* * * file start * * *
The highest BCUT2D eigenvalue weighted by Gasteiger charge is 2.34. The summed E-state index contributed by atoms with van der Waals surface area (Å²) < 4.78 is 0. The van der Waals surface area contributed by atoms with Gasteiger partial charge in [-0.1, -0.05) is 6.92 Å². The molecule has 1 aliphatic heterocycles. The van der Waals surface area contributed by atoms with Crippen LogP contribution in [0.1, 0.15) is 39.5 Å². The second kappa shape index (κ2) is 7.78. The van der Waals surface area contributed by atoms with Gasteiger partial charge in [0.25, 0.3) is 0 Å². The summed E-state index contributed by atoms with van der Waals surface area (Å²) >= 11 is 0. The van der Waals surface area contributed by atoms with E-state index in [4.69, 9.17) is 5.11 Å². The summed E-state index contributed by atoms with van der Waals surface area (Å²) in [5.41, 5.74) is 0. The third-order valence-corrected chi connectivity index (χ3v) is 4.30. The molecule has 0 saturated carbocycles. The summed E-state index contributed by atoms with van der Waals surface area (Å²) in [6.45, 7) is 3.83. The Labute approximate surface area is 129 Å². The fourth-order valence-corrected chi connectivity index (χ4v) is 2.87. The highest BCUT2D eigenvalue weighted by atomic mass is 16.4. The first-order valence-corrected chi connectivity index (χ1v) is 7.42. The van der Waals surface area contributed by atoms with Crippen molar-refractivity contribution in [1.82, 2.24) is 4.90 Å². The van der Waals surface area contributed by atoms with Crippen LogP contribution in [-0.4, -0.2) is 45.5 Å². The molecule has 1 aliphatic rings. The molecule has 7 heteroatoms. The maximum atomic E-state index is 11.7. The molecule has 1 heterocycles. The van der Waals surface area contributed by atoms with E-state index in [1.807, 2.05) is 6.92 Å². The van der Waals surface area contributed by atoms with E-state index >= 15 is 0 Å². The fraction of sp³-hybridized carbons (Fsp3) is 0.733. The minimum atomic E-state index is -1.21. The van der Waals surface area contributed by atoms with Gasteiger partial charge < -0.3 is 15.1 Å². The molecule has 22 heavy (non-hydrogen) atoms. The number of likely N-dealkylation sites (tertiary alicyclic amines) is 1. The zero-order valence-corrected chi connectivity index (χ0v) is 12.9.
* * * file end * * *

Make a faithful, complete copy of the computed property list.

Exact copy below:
The highest BCUT2D eigenvalue weighted by Gasteiger charge is 2.34. The summed E-state index contributed by atoms with van der Waals surface area (Å²) < 4.78 is 0. The van der Waals surface area contributed by atoms with Gasteiger partial charge in [-0.1, -0.05) is 6.92 Å². The molecule has 1 aliphatic heterocycles. The van der Waals surface area contributed by atoms with Crippen LogP contribution in [0.1, 0.15) is 39.5 Å². The second kappa shape index (κ2) is 7.78. The van der Waals surface area contributed by atoms with Gasteiger partial charge in [0.25, 0.3) is 0 Å². The summed E-state index contributed by atoms with van der Waals surface area (Å²) >= 11 is 0. The van der Waals surface area contributed by atoms with E-state index in [4.69, 9.17) is 5.11 Å². The summed E-state index contributed by atoms with van der Waals surface area (Å²) in [5.41, 5.74) is 0. The third-order valence-corrected chi connectivity index (χ3v) is 4.30. The molecule has 0 saturated carbocycles. The summed E-state index contributed by atoms with van der Waals surface area (Å²) in [6.45, 7) is 3.83. The Labute approximate surface area is 129 Å². The fourth-order valence-corrected chi connectivity index (χ4v) is 2.87. The highest BCUT2D eigenvalue weighted by atomic mass is 16.4. The first-order valence-corrected chi connectivity index (χ1v) is 7.42. The van der Waals surface area contributed by atoms with Crippen molar-refractivity contribution in [1.82, 2.24) is 4.90 Å². The van der Waals surface area contributed by atoms with Crippen LogP contribution in [-0.4, -0.2) is 45.5 Å². The molecule has 1 aliphatic rings. The molecule has 7 heteroatoms. The maximum atomic E-state index is 11.7. The molecule has 1 heterocycles. The van der Waals surface area contributed by atoms with E-state index in [1.807, 2.05) is 6.92 Å². The van der Waals surface area contributed by atoms with E-state index >= 15 is 0 Å². The fraction of sp³-hybridized carbons (Fsp3) is 0.733. The minimum atomic E-state index is -1.21. The van der Waals surface area contributed by atoms with Gasteiger partial charge < -0.3 is 15.1 Å². The molecule has 22 heavy (non-hydrogen) atoms. The number of likely N-dealkylation sites (tertiary alicyclic amines) is 1. The zero-order valence-corrected chi connectivity index (χ0v) is 12.9.